About Tokyo Tower
Standing 333 meters high in the center of Tokyo, Tokyo Tower (東京タワー) is the world’s tallest, self-supported steel tower and 13 meters taller than its model, the Eiffel Tower. A symbol of Japan’s post-war rebirth as a major economic power, Tokyo Tower was the country’s tallest structure from its completion in 1958 until 2012 when it was surpassed by the Tokyo Skytree. In addition to being a popular tourist spot, Tokyo Tower serves as a broadcast antenna.
The tower’s main observatory at 150 meters is reached via elevator or a 600-step staircase (both paid). Thanks to the tower’s central location, the observatory offers an interesting view of the city despite being only at a relatively moderate height. There are also some “lookdown windows” in the floor to stand on, a souvenir shop and a cafe where visitors can enjoy refreshments.
Getting to the tower
After we left our bags at the hotel, we headed out to Tokyo Tower. We bought a Pasmo pass which was so convenient and easy to use, I’d recommend it to anyone that is doing any travel in Tokyo to get one. The vending machine has an English option, so it couldn’t be easier!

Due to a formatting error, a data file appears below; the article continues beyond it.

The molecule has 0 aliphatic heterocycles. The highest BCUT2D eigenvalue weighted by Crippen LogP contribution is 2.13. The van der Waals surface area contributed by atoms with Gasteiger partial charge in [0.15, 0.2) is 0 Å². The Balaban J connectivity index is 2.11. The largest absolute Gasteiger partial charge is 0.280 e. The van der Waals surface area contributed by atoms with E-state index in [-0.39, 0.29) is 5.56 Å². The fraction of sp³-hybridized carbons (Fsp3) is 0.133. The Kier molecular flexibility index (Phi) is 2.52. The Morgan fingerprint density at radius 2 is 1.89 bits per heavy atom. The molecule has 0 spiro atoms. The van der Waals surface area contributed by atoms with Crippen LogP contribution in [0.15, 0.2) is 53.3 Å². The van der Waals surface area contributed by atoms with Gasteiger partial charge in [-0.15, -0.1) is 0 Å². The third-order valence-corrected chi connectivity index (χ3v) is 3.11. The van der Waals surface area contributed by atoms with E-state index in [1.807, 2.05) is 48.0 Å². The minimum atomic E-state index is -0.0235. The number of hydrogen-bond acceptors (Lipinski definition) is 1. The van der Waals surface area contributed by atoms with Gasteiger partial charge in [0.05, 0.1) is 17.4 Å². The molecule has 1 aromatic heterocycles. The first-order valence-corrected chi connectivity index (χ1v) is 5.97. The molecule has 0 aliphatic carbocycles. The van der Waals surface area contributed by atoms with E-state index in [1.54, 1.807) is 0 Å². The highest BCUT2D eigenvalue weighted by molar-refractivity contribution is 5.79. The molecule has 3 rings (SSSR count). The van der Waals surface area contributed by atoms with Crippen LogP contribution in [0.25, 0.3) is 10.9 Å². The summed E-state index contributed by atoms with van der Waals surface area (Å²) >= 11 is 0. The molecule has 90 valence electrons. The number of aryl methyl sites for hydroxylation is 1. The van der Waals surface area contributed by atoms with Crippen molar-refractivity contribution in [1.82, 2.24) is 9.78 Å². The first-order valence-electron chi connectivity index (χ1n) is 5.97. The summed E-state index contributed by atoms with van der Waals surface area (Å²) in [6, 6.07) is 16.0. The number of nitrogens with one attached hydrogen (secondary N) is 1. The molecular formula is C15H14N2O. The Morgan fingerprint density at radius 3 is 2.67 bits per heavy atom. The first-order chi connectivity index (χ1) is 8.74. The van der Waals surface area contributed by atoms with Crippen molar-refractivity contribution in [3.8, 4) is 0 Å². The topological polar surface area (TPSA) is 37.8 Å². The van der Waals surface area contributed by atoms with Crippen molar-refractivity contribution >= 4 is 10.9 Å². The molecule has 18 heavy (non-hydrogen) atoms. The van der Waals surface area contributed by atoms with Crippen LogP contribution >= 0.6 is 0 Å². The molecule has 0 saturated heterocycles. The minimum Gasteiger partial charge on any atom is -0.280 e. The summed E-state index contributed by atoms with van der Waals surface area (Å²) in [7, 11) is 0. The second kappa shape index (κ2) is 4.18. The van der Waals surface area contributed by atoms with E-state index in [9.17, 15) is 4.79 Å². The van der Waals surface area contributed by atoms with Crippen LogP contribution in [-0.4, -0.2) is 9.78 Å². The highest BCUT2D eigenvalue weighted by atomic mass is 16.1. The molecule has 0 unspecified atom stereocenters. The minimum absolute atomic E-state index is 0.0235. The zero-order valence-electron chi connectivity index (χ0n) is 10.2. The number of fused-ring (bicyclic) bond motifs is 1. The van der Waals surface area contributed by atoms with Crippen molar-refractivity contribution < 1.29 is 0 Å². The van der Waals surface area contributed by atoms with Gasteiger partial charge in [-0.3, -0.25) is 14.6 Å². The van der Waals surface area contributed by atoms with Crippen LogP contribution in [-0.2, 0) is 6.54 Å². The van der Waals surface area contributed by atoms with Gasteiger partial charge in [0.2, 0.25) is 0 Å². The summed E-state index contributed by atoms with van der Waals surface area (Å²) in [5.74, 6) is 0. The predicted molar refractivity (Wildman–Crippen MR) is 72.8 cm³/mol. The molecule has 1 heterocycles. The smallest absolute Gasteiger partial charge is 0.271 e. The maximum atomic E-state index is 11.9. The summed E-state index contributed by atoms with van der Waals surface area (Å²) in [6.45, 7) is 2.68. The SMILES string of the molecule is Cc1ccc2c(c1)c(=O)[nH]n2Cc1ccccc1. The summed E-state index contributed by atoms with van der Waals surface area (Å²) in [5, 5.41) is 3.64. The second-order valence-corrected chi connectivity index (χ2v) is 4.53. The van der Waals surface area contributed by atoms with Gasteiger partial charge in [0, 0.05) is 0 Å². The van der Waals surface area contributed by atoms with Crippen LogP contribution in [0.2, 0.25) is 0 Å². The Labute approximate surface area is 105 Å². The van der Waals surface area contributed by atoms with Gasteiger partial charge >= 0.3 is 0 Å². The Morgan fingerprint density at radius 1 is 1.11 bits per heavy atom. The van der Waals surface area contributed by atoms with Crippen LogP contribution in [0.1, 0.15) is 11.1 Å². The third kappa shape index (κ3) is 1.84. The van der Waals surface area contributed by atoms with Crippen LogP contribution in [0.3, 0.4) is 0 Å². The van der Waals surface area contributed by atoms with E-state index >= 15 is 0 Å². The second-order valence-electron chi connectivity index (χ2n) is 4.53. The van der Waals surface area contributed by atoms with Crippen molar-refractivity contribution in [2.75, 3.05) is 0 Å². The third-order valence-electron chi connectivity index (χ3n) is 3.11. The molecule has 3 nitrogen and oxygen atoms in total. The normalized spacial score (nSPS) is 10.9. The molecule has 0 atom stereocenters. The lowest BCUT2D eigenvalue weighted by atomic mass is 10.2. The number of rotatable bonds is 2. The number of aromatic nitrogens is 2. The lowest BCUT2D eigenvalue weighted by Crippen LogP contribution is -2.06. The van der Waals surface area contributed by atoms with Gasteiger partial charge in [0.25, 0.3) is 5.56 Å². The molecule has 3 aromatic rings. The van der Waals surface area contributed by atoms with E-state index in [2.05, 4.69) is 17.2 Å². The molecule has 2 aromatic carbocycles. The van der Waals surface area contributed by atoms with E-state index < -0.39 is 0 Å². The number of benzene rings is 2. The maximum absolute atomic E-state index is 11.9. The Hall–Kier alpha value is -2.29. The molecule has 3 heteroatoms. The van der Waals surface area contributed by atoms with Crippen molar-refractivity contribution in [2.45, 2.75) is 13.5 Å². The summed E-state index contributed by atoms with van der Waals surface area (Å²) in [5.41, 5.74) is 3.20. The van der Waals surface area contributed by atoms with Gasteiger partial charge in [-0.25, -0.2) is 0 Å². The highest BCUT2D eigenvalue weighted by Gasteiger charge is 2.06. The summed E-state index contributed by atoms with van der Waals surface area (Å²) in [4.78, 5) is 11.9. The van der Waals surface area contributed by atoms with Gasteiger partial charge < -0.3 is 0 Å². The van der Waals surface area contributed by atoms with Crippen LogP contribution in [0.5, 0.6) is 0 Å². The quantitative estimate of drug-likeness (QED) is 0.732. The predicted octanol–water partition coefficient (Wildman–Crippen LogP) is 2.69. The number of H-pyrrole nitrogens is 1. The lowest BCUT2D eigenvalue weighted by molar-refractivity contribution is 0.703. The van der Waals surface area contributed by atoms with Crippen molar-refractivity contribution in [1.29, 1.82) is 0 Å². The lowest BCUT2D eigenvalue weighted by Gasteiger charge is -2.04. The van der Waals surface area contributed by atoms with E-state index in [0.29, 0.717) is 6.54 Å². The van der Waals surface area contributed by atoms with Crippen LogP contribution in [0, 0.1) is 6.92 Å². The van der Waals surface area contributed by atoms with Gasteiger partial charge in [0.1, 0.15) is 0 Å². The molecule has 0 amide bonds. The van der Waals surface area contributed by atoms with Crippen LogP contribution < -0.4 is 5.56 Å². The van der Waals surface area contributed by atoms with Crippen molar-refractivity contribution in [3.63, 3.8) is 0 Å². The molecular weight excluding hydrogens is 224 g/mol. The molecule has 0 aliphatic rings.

Shinjuku Station is an amazing place. There are 2 Toei lines, one metro line and 5 JR lines, plus many department stores and other shops! It is very easy to get lost, but thankfully the signage is in English as well as Japanese, and the lines are all colour-coded. If you are game to try it out, it’s quite easy really.
We took the Toei Odeo line to Akabanebashi station from Shinjuku, which took about 15 minutes. It was really easy, as we didn’t have to change. The walk up to Tokyo tower was quite pretty, and we had our lunch in a garden at the base of the tower. I had picked up a tuna salad at a little convenience store on the way to the station and realised that the meal was served with chopsticks. I’m glad I was taught when I was younger how to use them, as I was able to pick up the corn without spilling it!
Tokyo tower is modelled after the Eiffel Tower in Paris, however, it is 13m taller! It is seemingly the world’s tallest self-supporting tower. We took the lift to the intermediate floor and the views were spectacular. Unfortunately, it was too hazy to see Mt Fuji, but we got to see most of the Tokyo area. We took the second lift up to the very top for an additional fee, and it was well worth it.
At the base of the tower were statues for the 15 Sakhalin husky dogs that accompanied Japanese expeditions to Antartica in the late 1950’s, however, they have now been moved elsewhere. Several of them reminded me of my dog at home.
When we were up the tower we looked down to Zojoji Temple, so that is where we headed next.
To see where else I went on Day 1 in Tokyo, please see my summary page.
Pin this Post
References – Need more information?